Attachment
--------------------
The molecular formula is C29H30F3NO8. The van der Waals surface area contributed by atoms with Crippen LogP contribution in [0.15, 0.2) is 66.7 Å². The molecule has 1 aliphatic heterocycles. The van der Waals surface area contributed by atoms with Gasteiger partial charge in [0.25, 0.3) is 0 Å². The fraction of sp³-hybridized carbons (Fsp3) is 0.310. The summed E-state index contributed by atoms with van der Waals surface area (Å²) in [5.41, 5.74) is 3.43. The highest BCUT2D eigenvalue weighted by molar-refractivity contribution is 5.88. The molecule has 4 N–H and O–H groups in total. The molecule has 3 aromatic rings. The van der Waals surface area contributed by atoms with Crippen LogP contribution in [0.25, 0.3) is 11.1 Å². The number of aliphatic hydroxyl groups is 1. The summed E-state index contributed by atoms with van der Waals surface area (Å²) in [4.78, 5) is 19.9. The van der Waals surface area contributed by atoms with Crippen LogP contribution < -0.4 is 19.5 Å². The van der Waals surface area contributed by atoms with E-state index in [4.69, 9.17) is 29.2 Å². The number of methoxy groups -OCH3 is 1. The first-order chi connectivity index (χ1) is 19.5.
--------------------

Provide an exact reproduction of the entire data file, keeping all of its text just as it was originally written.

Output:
The molecular formula is C29H30F3NO8. The van der Waals surface area contributed by atoms with Crippen LogP contribution in [0.15, 0.2) is 66.7 Å². The molecule has 1 aliphatic heterocycles. The van der Waals surface area contributed by atoms with Gasteiger partial charge in [0.25, 0.3) is 0 Å². The fraction of sp³-hybridized carbons (Fsp3) is 0.310. The summed E-state index contributed by atoms with van der Waals surface area (Å²) in [5.41, 5.74) is 3.43. The highest BCUT2D eigenvalue weighted by molar-refractivity contribution is 5.88. The molecule has 4 N–H and O–H groups in total. The molecule has 3 aromatic rings. The van der Waals surface area contributed by atoms with Crippen LogP contribution in [0.25, 0.3) is 11.1 Å². The number of aliphatic hydroxyl groups is 1. The summed E-state index contributed by atoms with van der Waals surface area (Å²) in [4.78, 5) is 19.9. The van der Waals surface area contributed by atoms with Crippen LogP contribution < -0.4 is 19.5 Å². The van der Waals surface area contributed by atoms with E-state index in [4.69, 9.17) is 29.2 Å². The number of methoxy groups -OCH3 is 1. The first-order chi connectivity index (χ1) is 19.5.